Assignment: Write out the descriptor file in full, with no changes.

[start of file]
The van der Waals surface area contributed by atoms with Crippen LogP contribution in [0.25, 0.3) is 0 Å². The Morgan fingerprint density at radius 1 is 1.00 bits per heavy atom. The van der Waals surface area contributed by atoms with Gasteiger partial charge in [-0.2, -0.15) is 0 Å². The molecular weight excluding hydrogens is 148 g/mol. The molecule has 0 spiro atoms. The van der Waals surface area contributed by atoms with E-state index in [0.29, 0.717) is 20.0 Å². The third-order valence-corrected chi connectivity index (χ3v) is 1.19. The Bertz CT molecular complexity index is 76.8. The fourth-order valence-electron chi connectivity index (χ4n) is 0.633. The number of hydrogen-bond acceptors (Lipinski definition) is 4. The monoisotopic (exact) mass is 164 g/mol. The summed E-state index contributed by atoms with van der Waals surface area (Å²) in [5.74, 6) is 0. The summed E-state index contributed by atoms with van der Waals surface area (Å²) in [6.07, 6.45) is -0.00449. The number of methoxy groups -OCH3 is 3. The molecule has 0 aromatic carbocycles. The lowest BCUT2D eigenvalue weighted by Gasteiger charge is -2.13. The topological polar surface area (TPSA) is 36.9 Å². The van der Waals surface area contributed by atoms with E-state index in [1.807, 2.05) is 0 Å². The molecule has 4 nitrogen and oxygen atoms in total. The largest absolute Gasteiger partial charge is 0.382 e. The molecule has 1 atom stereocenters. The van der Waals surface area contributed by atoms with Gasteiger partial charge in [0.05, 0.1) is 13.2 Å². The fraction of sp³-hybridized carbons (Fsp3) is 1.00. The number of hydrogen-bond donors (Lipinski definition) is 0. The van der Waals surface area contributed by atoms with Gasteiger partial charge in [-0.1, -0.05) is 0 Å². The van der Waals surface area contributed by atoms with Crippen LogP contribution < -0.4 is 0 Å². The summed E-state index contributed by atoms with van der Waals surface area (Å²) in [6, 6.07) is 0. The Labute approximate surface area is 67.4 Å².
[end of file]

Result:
The van der Waals surface area contributed by atoms with Crippen LogP contribution in [0.25, 0.3) is 0 Å². The Morgan fingerprint density at radius 1 is 1.00 bits per heavy atom. The van der Waals surface area contributed by atoms with Gasteiger partial charge in [-0.2, -0.15) is 0 Å². The molecular weight excluding hydrogens is 148 g/mol. The molecule has 0 spiro atoms. The van der Waals surface area contributed by atoms with E-state index in [0.29, 0.717) is 20.0 Å². The third-order valence-corrected chi connectivity index (χ3v) is 1.19. The Bertz CT molecular complexity index is 76.8. The fourth-order valence-electron chi connectivity index (χ4n) is 0.633. The number of hydrogen-bond acceptors (Lipinski definition) is 4. The monoisotopic (exact) mass is 164 g/mol. The summed E-state index contributed by atoms with van der Waals surface area (Å²) in [5.74, 6) is 0. The summed E-state index contributed by atoms with van der Waals surface area (Å²) in [6.07, 6.45) is -0.00449. The number of methoxy groups -OCH3 is 3. The molecule has 0 aromatic carbocycles. The lowest BCUT2D eigenvalue weighted by Gasteiger charge is -2.13. The topological polar surface area (TPSA) is 36.9 Å². The van der Waals surface area contributed by atoms with E-state index in [1.807, 2.05) is 0 Å². The molecule has 4 nitrogen and oxygen atoms in total. The largest absolute Gasteiger partial charge is 0.382 e. The molecule has 1 atom stereocenters. The van der Waals surface area contributed by atoms with Gasteiger partial charge in [0.05, 0.1) is 13.2 Å². The fraction of sp³-hybridized carbons (Fsp3) is 1.00. The number of hydrogen-bond donors (Lipinski definition) is 0. The van der Waals surface area contributed by atoms with Gasteiger partial charge in [-0.1, -0.05) is 0 Å². The van der Waals surface area contributed by atoms with Crippen LogP contribution < -0.4 is 0 Å². The summed E-state index contributed by atoms with van der Waals surface area (Å²) in [6, 6.07) is 0. The Labute approximate surface area is 67.4 Å².